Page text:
As Scott Morrison walked a tightrope between the United States and China, Beijing academics casually suggested Australia would be the first sacrificed in a war between the super powers.
The prime minister has long maintained Australia doesn't have to pick sides, that it can manage to stand by both friend and customer, even as they whack each other with harsher tariffs.
On six different occasions during his recent week in the US, Morrison explained China was a "comprehensive strategic partner" of Australia.
That included while sitting alongside Donald Trump in the Oval Office, after the president told the world: "Scott has very strong opinions on China."
Of course, while the different types of relationship mean something important in diplomatic terms, it can send a confusing message to the public.
One sounds like the mate you'd have over for a barbecue.
The other sounds like that person at work with the fancy job title, but you're not exactly sure what it is they actually do.
Morrison might be sticking to his line that Australia doesn't have to choose, but the contrast of the casual and the formal diplomatic language can give the impression we actually have picked a side.
This was reflected in the Newspoll finding this week that more than twice as many Australians think the government should prioritise its relationship with the US over that with China.
This has given rise to a polarised public debate.
"You've got a group of panda huggers and you've got a group of dragon slayers and I think neither of them are particularly right," ANU Professor Brendan Taylor told AAP.
For decades, the one consistent theme in Australia's foreign policy has been pragmatism.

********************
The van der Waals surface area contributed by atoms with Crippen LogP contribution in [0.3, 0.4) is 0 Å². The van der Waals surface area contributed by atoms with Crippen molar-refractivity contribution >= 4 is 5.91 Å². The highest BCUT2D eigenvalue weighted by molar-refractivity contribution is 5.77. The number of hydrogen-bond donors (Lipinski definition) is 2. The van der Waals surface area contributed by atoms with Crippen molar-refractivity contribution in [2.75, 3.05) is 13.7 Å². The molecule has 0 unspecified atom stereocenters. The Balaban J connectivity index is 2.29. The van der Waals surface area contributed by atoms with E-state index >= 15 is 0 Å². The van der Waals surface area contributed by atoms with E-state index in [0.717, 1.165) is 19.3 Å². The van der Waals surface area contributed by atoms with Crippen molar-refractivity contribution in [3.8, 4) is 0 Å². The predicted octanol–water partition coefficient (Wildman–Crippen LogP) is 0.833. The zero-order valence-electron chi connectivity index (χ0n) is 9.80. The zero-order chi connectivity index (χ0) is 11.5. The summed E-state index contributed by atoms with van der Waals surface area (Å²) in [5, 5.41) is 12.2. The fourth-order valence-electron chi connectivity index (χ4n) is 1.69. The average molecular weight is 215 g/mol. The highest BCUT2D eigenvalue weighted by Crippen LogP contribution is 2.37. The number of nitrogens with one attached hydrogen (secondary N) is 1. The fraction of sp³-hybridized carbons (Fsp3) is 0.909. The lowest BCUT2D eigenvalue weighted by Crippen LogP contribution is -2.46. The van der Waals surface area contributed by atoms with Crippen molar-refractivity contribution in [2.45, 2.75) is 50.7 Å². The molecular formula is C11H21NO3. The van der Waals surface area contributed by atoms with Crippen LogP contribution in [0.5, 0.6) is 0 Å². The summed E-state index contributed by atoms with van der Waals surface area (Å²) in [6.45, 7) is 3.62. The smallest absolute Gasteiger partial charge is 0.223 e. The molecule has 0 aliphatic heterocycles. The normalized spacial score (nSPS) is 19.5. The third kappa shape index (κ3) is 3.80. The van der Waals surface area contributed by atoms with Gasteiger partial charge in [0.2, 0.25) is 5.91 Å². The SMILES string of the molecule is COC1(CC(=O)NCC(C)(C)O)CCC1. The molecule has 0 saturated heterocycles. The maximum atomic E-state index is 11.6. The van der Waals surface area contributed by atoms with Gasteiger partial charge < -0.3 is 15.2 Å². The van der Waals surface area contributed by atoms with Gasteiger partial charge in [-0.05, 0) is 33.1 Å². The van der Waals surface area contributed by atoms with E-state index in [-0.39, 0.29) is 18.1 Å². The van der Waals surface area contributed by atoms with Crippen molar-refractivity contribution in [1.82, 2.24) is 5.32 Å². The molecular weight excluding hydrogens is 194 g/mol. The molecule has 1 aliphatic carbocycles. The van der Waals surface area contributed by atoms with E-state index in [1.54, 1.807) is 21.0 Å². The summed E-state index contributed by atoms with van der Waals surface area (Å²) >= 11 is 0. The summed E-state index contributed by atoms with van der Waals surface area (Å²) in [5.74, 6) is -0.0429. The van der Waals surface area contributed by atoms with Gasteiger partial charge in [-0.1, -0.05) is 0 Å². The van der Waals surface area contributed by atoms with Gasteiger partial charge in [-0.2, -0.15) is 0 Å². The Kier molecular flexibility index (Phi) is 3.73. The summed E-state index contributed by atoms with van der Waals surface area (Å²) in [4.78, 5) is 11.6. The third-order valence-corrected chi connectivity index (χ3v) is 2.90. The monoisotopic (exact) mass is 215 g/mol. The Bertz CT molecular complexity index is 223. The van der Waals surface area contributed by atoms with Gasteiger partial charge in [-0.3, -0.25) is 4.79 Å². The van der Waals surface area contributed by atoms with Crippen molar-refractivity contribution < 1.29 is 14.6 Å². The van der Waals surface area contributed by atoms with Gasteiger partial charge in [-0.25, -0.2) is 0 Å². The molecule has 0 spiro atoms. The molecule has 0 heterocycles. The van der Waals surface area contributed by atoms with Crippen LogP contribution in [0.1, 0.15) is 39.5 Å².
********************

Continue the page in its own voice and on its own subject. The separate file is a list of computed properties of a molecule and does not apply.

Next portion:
But this can leave the overall picture a bit muddled as decisions are made which don't necessarily please one great and powerful friend or the other.
"It seems a bit erratic but I think there is an underlying logic to it," Taylor said.
"Short of a situation of an actual conflict breaking out, I think we'll continue to take that approach and kind of avoid having to choose between one or the other."
However, the undeniable reality at the moment is the relationship with China is, to put it mildly, not in great shape.
That's even starker if you contrast it with the US alliance.
Australia's diplomats have put in a big effort since Trump took office to nurture that relationship and ensure it outlasts the mercurial presidency.
But it appears there's some paralysis over how to similarly reach out to China.
Who knows what Beijing made of the sight of Trump quoting poetry to Morrison in the moonlight?
Certainly, there's been no invitation for Morrison to visit, although ministers have headed to China in recent months.
China's ambassador said this week that both sides had to "increase mutual respect and to handle their differences in the proper way".
Cheng Jingye also pointed out Australia had been dependent on China for its decades of economic good times.
And he joined the strong push-back on Morrison's message that China should act and be treated as a developed economy.
Morrison says of his bid: "That's not a criticism of China. That's actually an acknowledgement of China's success."
Cheng insisted his country would take another 30 years - making it to a century after the founding of modern China that was ostentatiously celebrated this week - to become a fully developed nation.
And Labor has also said it's nonsense to suggest China is well-developed, with its mixture of extreme wealth and tremendous poverty.
That criticism prompted Morrison to urge Labor "to be less confused, less naive and show a bit more maturity on this question".
Taylor understands Morrison's frustration at China's economic status, but says Australians need to lift their game and engage more to understand the complexity of the Asian giant.
Australian Associated Press